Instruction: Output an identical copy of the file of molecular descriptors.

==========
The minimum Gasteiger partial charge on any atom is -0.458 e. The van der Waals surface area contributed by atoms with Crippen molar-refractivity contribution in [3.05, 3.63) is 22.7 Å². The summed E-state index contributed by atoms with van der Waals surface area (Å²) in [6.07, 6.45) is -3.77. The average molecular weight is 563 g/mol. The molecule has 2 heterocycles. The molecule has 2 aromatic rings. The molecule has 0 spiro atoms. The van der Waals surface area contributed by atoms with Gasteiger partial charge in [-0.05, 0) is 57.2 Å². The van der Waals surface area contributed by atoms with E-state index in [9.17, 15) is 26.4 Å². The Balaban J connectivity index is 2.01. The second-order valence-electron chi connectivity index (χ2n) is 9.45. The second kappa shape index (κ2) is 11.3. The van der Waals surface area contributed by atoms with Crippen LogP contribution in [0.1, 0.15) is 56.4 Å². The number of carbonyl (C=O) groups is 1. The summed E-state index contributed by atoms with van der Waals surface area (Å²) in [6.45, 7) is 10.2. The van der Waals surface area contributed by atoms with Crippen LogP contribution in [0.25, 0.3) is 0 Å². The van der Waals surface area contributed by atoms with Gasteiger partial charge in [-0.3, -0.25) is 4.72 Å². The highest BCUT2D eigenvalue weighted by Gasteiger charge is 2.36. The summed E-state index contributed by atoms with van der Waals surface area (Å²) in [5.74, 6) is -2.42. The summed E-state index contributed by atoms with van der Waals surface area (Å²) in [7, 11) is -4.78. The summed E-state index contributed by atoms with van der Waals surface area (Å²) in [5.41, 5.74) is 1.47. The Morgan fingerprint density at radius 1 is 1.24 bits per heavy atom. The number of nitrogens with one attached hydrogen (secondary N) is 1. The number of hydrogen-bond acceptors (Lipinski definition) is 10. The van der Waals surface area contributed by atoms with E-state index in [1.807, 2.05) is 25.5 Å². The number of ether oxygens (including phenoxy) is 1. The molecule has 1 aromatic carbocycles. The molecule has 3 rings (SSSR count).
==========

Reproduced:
The minimum Gasteiger partial charge on any atom is -0.458 e. The van der Waals surface area contributed by atoms with Crippen molar-refractivity contribution in [3.05, 3.63) is 22.7 Å². The summed E-state index contributed by atoms with van der Waals surface area (Å²) in [6.07, 6.45) is -3.77. The average molecular weight is 563 g/mol. The molecule has 2 heterocycles. The molecule has 2 aromatic rings. The molecule has 0 spiro atoms. The van der Waals surface area contributed by atoms with Gasteiger partial charge in [-0.05, 0) is 57.2 Å². The van der Waals surface area contributed by atoms with E-state index in [9.17, 15) is 26.4 Å². The Balaban J connectivity index is 2.01. The second-order valence-electron chi connectivity index (χ2n) is 9.45. The second kappa shape index (κ2) is 11.3. The van der Waals surface area contributed by atoms with Crippen LogP contribution in [0.1, 0.15) is 56.4 Å². The number of carbonyl (C=O) groups is 1. The summed E-state index contributed by atoms with van der Waals surface area (Å²) in [6.45, 7) is 10.2. The van der Waals surface area contributed by atoms with Crippen LogP contribution in [0.25, 0.3) is 0 Å². The van der Waals surface area contributed by atoms with Gasteiger partial charge in [-0.3, -0.25) is 4.72 Å². The highest BCUT2D eigenvalue weighted by Gasteiger charge is 2.36. The summed E-state index contributed by atoms with van der Waals surface area (Å²) in [5.74, 6) is -2.42. The summed E-state index contributed by atoms with van der Waals surface area (Å²) in [7, 11) is -4.78. The summed E-state index contributed by atoms with van der Waals surface area (Å²) in [5.41, 5.74) is 1.47. The Morgan fingerprint density at radius 1 is 1.24 bits per heavy atom. The number of nitrogens with one attached hydrogen (secondary N) is 1. The number of hydrogen-bond acceptors (Lipinski definition) is 10. The van der Waals surface area contributed by atoms with E-state index in [1.807, 2.05) is 25.5 Å². The number of ether oxygens (including phenoxy) is 1. The molecule has 1 aromatic carbocycles. The molecule has 3 rings (SSSR count).